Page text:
On the face of it, such a theology is fully compatible with everything in science, contributing mainly a metaphysical gloss on top of the story of evolution. The “God” invoked here does no explanatory or predictive work, but generic theism is vague enough about the purposes of God that just about anything can be interpreted to be the unfolding of some divine purpose or other.

Now, such theological responses as (1)-(4) usually get discussed in terms of their degree of compatibility with science, with (4) as the best and (1) the worst. But I tried to present them here in a way that emphasizes what I think is a deep similarity between all of them. All are examples of motivated reasoning, in that their God is an external imposition on science due to prior commitments, not a concept brought up to explain genuine puzzles about evolution. (1) is a ridiculous conspiracy theory involving all sorts of hidden motivations, but so is (4).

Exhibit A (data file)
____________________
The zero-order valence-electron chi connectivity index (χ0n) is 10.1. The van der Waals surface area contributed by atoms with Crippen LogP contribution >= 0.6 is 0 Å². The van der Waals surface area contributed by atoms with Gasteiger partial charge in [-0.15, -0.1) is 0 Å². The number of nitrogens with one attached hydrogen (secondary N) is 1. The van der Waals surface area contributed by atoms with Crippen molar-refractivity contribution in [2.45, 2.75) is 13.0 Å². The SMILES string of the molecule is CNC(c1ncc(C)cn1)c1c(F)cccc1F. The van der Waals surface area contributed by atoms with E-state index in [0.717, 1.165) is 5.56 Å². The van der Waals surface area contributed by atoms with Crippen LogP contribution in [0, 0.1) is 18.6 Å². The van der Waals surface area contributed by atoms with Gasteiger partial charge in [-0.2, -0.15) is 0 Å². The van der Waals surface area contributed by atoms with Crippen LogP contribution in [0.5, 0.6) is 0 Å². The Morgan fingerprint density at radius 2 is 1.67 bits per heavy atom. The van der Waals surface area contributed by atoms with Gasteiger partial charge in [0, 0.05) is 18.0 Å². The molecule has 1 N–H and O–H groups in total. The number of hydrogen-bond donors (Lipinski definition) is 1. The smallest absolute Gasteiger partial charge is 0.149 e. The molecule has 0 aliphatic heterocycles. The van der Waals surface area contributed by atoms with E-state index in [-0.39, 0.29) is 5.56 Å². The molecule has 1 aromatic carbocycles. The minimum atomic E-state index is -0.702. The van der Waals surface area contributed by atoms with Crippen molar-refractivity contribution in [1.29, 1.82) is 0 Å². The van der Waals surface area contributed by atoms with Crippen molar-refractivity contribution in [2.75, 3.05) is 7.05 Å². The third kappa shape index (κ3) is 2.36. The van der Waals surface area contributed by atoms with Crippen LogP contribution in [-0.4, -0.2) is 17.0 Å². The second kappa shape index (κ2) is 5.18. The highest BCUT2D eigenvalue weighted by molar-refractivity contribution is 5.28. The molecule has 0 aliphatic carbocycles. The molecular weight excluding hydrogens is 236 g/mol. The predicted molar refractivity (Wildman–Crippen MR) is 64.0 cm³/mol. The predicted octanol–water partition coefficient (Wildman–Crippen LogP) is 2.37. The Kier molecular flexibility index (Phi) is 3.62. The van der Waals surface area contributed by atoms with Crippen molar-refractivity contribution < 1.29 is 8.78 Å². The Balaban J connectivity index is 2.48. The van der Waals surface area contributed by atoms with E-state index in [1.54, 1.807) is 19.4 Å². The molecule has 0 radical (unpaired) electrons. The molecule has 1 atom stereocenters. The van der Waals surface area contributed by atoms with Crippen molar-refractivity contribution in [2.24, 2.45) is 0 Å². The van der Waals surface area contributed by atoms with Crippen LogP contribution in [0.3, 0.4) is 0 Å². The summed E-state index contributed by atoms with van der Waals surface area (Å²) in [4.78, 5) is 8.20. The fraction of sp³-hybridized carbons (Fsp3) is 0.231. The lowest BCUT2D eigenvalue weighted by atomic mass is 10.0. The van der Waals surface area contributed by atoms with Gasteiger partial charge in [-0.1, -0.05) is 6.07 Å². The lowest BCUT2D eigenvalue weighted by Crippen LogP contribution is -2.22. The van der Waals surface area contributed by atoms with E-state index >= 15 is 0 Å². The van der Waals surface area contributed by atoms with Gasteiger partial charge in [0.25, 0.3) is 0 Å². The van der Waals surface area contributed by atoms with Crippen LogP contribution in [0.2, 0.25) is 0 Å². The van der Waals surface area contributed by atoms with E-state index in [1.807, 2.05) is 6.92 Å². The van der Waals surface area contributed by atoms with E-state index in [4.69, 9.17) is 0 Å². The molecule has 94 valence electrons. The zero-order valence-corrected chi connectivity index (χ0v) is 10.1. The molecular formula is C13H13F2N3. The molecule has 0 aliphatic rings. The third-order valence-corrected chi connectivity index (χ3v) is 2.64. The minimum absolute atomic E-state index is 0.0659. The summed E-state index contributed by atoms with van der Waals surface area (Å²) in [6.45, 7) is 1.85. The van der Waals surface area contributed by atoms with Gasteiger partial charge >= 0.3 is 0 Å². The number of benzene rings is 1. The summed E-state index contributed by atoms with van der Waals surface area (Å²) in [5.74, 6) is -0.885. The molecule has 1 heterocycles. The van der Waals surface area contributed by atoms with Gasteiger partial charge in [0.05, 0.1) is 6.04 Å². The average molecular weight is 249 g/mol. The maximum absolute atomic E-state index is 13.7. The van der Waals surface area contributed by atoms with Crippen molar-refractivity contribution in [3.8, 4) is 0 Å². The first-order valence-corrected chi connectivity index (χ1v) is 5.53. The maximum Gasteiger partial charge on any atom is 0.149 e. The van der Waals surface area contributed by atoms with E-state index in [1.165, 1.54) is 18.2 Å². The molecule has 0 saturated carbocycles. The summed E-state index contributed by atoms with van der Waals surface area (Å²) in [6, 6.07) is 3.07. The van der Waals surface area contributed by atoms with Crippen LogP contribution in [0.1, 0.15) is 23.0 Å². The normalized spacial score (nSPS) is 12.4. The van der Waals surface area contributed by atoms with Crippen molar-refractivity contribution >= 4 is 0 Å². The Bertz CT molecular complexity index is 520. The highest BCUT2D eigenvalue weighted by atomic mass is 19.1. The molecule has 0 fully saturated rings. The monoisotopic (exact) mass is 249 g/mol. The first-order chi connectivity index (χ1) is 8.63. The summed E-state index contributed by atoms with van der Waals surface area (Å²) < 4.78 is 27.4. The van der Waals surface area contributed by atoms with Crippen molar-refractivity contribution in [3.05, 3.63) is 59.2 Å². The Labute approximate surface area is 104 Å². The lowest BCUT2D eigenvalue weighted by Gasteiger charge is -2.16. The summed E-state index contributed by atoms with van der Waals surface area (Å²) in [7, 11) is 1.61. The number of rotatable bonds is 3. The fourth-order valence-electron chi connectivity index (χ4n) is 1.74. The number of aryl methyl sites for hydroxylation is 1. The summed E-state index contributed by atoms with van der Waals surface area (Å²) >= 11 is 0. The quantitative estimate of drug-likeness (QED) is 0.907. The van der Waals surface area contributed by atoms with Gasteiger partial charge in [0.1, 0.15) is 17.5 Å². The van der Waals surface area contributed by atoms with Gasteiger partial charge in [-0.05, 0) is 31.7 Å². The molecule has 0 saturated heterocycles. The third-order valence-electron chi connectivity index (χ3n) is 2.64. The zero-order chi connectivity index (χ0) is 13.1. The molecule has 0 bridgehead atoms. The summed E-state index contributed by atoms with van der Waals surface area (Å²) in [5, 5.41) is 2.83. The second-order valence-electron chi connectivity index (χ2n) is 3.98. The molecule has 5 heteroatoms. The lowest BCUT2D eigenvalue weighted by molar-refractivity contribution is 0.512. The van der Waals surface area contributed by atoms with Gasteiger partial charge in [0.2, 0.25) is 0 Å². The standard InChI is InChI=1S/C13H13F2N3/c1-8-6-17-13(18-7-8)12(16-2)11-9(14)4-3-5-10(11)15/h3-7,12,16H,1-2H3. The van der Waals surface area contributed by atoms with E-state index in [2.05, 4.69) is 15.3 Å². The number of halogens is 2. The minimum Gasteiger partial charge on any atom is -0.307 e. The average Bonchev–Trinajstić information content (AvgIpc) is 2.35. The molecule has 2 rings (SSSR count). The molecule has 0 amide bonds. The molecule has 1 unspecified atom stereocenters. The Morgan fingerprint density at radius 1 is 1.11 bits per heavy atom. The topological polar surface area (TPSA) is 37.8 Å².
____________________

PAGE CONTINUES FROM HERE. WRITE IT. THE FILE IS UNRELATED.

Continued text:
If so, I think that on an intellectual level, there are occasions where those of us approaching such debates from a scientific perspective should treat sophisticated theologians on the same level as their creationist counterparts. Cheap consistency with science means nothing—we should demand that theological stories about divine intentions solve some genuine puzzles, contribute to some real explanation. Otherwise, we should not take them seriously. Just like creationists, we should limit our engagement and dialogue with even more liberal theologians. It just encourages the bastards.

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About Taner Edis

Professor of physics at Truman State University